DFIR Training Blog



DFIR Review is for the researcher, the student, and the practitioner

I cannot overstate the benefit that everyone, and I mean everyone, receives with DFIR Review. That includes YOU, whether you submit research to DFIR Review, or if you read research published on DFIR Review, or if you need to cite research on DFIR Review.

Refresher on DFIR Review

This is a merge of the traditional “academic peer review system” and “blogging your research ”.  In short, we have taken the benefits of academic peer review and the benefits of DFIR blogging, to create a simple and fast way to have your work peer reviewed.

Academic peer review is important and should be considered for most research as it is peer reviewed by academia. But it takes a long time and is typically used for longer research projects.

DFIR blogging is also important and should be considered for most research as it is quick to publish and instantly available for others to use. But it is not formally peer-reviewed and not immutable as it may change or disappear after you have either cited it or used the information.

DFIR Review merges both the speed of blogging and the credibility of peer review.  Here are the benefits, depending on which position you are taking.

Researcher (aka DFIR blogger)

You are doing the research and writing about it. You spend and money and more time to figure something out, write about it, edit the writing, re-write your work, and publish it on your blog for all to use/learn from. That is very cool of you to share!

Your benefit in DFIR Review is that all your work gets validated by a team of DFIR reviewers. The team is not there to knock down your work, but to help get it validated and pushed out to the world with a stamp of community approval. As a personal benefit, you get your name stamped indelibly on your work.

Furthermore, as a researcher, you can jump off from someone else’s DFIR Review’s validation and expand the research using other peer-reviewed work.

Practitioners (aka, those doing the work)

You typically, if not always, come across non-researched or poorly documented research on an artifact or topic.  Relying upon unvalidated, non-peer reviewed, or otherwise poorly documented research means that you simply must start from scratch. Without re-doing the research completely, simply citing a blog post in a legal document (affidavit, complaint, statement) is not going to hold much weight.

Your benefit is that when you see "DFIR REVIEW-DFRWS"  on a peer-reviewed blog post that you wish to reference or cite, you are 100x ahead of the game. This means that citing peer-reviewed research to bolster your own findings as being valid, your work’s credibility is heavier.

Authors (of the DFIR books)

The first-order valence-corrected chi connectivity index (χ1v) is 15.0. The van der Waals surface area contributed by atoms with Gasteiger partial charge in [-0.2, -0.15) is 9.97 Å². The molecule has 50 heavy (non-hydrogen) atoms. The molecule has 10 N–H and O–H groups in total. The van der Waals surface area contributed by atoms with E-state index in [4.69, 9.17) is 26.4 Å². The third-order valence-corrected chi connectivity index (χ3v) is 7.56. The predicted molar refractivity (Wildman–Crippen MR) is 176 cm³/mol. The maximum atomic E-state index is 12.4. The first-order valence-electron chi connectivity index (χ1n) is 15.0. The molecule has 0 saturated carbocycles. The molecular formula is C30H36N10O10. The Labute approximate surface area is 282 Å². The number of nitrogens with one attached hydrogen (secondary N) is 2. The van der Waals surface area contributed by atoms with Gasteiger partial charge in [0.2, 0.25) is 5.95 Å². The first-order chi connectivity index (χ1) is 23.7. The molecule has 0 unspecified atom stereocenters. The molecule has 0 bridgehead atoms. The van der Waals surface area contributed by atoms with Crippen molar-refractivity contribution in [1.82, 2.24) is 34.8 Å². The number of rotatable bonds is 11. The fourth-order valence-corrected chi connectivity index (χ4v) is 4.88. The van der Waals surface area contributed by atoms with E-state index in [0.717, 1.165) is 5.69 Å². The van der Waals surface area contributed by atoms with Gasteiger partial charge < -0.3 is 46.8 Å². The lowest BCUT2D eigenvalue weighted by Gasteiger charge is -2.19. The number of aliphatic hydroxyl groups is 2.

Oh so much better to reference peer-reviewed research than a blog post. Personally, the number one reason (other than the research being validated via peer-review), is that the “blog post” is now permanent! Too many books reference URLs that disappear in the night, which can totally ruin an entire paragraph or chapter when the author moves the page, or the website disappears. Not with DFIR Review!  The point is to preserve that which has been peer-reviewed.

Your benefit is that your sources of validated references has increased with up-to-the-minute, latest research, beyond the years’ old research of traditional peer reviewed papers.

Students (aka, those learning in school but not yet practiced)

Your benefit is that before you even hit the streets to grab real-world data, your innovative research can be peer-reviewed before you even graduate. There are few ways to bolster a resume or CV than to graduate from a college program and already have created peer-reviewed DFIR research that is being used in the real world.

Is it worth the time?

In short, yes. No question.

Longer answer; you are doing the research already. You are sharing your work already. People are citing your efforts (sometimes even stealing credit…) already. You stand to gain everything by simply submitting that which you already wrote to DFIR Review that you believe should be peer reviewed. It’s free. It encapsulates your work with your name on it. And you get the cred that you deserve.

Your next steps

Take a look at what has already been put out with DFIR Review. Have you blogged your research in the past? Consider submitting it! Do you see someone else’s research that should be submitted to DFIR Review? Let them know, or let the DFIR Review board now and someone will contact the researcher.

Especially if you are using someone else’s research (blog posts) and you wish to cite with full references in your work (legal or academic), wouldn’t it be nice if those references were given some street cred by being peer reviewed by DFIR Practitioners and DFIR Academics? You can easily help by nudging some cool research you find in a blog toward DFIR Review. That’s pretty cool.




Written by :Brett Shavers

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